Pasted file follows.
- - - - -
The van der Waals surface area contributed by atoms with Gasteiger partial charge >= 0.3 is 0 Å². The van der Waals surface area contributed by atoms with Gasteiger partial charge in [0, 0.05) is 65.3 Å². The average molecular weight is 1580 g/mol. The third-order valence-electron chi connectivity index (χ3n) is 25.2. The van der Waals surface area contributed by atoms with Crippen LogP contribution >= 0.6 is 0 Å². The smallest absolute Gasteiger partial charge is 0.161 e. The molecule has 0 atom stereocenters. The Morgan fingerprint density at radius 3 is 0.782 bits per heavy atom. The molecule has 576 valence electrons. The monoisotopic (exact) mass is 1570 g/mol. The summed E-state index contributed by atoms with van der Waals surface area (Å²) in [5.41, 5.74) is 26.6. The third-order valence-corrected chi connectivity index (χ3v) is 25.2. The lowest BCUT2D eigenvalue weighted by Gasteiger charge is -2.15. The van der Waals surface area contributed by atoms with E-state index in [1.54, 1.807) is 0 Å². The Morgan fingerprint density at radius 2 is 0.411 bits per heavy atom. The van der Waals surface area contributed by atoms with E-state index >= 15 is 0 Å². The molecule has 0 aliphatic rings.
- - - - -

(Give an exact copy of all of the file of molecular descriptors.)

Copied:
The van der Waals surface area contributed by atoms with Gasteiger partial charge >= 0.3 is 0 Å². The van der Waals surface area contributed by atoms with Gasteiger partial charge in [0, 0.05) is 65.3 Å². The average molecular weight is 1580 g/mol. The third-order valence-electron chi connectivity index (χ3n) is 25.2. The van der Waals surface area contributed by atoms with Crippen LogP contribution >= 0.6 is 0 Å². The smallest absolute Gasteiger partial charge is 0.161 e. The molecule has 0 atom stereocenters. The Morgan fingerprint density at radius 3 is 0.782 bits per heavy atom. The molecule has 576 valence electrons. The monoisotopic (exact) mass is 1570 g/mol. The summed E-state index contributed by atoms with van der Waals surface area (Å²) in [5.41, 5.74) is 26.6. The third-order valence-corrected chi connectivity index (χ3v) is 25.2. The lowest BCUT2D eigenvalue weighted by Gasteiger charge is -2.15. The van der Waals surface area contributed by atoms with E-state index in [1.54, 1.807) is 0 Å². The Morgan fingerprint density at radius 2 is 0.411 bits per heavy atom. The van der Waals surface area contributed by atoms with E-state index >= 15 is 0 Å². The molecule has 0 aliphatic rings.